Who goes to the Salone del Mobile on the weekend? We were there to find out what attracts the lay public to the design fair

This year, due to a complicated agenda that didn't allow me to complete the tour at the Salone del Mobile by Friday, I returned to Rho on Saturday morning.

It was the first time I visited the stands on the same day as the public of non-experts, those who, jokingly with colleagues, we call "normal people" - and it was a discovery. If it didn't sound rhetorical, I would almost say it was a revelation.

But let's start from the beginning. The taxi drops me off at the West Gate at 8.50. I choose that entrance because it is closest to pavilion 22, where I scheduled the last three interviews of this marathon that began on Friday 12 April with the press openings. Entering the Fair on a Saturday at that time is like getting your feet wet in the sea on August 1st at dawn: you fill your lungs and go, hoping in vain that in a few hours the beach won't end up invaded.

There is almost no one on Corso Italia, the architecture of Massimiliano Fuksas is a scene in search of actors, the bars have served a few coffees. I enter the pavilion and take the second cup of the day from Gessi, who has set up part of his space with a real bar.

Here the atmosphere is still that of the rest of the week: sector operators very recognizable in their trade fair outfit, someone sweeps the stand, someone else fluffs cushions.

I look out of Knoll to try to get in a few minutes before opening (we journalists always try, or at least I try...), but the answer is a polite no. A little further on, in Kettal we talk about football. After all, on Monday here in Milan there is a derby that is worth a championship, it's time for design to pass the baton.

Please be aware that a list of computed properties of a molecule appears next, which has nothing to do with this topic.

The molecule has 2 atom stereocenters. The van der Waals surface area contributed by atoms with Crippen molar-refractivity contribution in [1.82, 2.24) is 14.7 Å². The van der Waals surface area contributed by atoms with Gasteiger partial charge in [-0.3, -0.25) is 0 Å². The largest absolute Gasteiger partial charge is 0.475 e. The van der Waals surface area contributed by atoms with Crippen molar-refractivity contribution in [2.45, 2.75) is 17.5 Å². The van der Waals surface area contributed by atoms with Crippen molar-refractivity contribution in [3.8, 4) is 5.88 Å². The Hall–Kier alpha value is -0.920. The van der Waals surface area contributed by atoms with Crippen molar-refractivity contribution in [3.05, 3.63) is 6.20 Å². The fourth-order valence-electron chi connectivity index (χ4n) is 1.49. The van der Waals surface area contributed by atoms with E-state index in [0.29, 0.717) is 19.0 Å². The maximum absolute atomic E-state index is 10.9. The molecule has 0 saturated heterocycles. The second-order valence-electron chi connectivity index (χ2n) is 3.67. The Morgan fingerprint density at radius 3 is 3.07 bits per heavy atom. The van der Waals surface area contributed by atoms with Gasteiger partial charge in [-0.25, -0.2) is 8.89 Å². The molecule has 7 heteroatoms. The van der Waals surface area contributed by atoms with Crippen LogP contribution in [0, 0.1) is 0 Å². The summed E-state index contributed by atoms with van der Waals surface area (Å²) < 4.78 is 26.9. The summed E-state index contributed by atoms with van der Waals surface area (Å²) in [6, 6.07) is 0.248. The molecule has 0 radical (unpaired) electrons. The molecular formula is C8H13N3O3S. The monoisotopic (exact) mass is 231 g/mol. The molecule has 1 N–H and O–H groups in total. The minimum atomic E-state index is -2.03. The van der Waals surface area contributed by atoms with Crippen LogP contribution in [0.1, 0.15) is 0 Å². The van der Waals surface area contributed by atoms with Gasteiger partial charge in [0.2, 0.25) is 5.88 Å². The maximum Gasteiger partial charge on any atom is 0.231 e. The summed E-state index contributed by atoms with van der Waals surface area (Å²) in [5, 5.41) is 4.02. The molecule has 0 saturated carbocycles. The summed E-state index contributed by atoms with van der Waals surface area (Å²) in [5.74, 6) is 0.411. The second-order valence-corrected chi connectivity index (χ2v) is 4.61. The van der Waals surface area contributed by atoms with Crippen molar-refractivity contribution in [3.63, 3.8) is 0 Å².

I enter the Arper stand for the first interview of the day ten minutes early (we journalists try to bend some rules, but at least we are on time).

The dialogue is relaxed and we take all the time that is usually difficult to find for inspired chats. It's 10.30, I leave the stand and start to see the first strollers, the first kids with backpacks.

You recognize the "normal people" immediately: not so much for the outfit (we are still in Milan), but for the real cameras and the slow pace, as if we were at the Uffizi or the Louvre.

After half an hour, I feel like playing a bit and I start mentally dividing the visitors into groups. I leave aside influencers and the damned selfie-takers and really focus on that audience that, to my eye, doesn't seem to practice design every day, but breathes it and is here to touch it.

I call the first group the Fai visitor, it is that of those who do not miss an event linked to beauty and celebrate with the same enthusiasm the reopening of the historic villa and the last marble table (but the table in marble will always seem like a step backwards, "why do you want to put things the way Gio Ponti did them?").

Then there is the average enthusiast, the simple soldier of design who comes here to earn a few stars: he has 80 square meters in Isola and like a good Milanese he looks for at least one refined piece at the fair that makes him feel part of a history book (and allows him to be cool with his friends at dinner).

Finally there is him, the enthusiast / Pro level. He is between 35 and 50 years old, has a good job and lives on the Freccia Rossa. He gets information online, but also buys some trade magazines on newsstands (thank you!), he has a friend who attended Poli and is one of those who wants to know what's underneath: he lifts the armchairs, moves the cushions, looks inside the lampshades like a child inside a goldfish bowl, checks the joints and joints, asks questions about the padding. In short, he is a designer failed. While queuing to enter a stand, he already has his eyes on the one next to him.

Instagrammable scenes interest him relatively. Snobba Driade - where, instead, three guys who are apparently around 25 years old imagine how they would have redone the stand - stops at Poltronova and Memphis Italia to pay homage to the stack of magazines he has in his living room with Sottsass and Mendini, and then ends up sucked into Magis, Miniforms and Lago.

At the fair bar he drank a juice, but to eat he waits to go out. Just outside, before running towards the subway, he takes a look at the latest model sneakers he bought a month ago. Everything is fine, they are still very white, despite the design.

The Salon is beautiful - you might be thinking - but I wouldn't live there.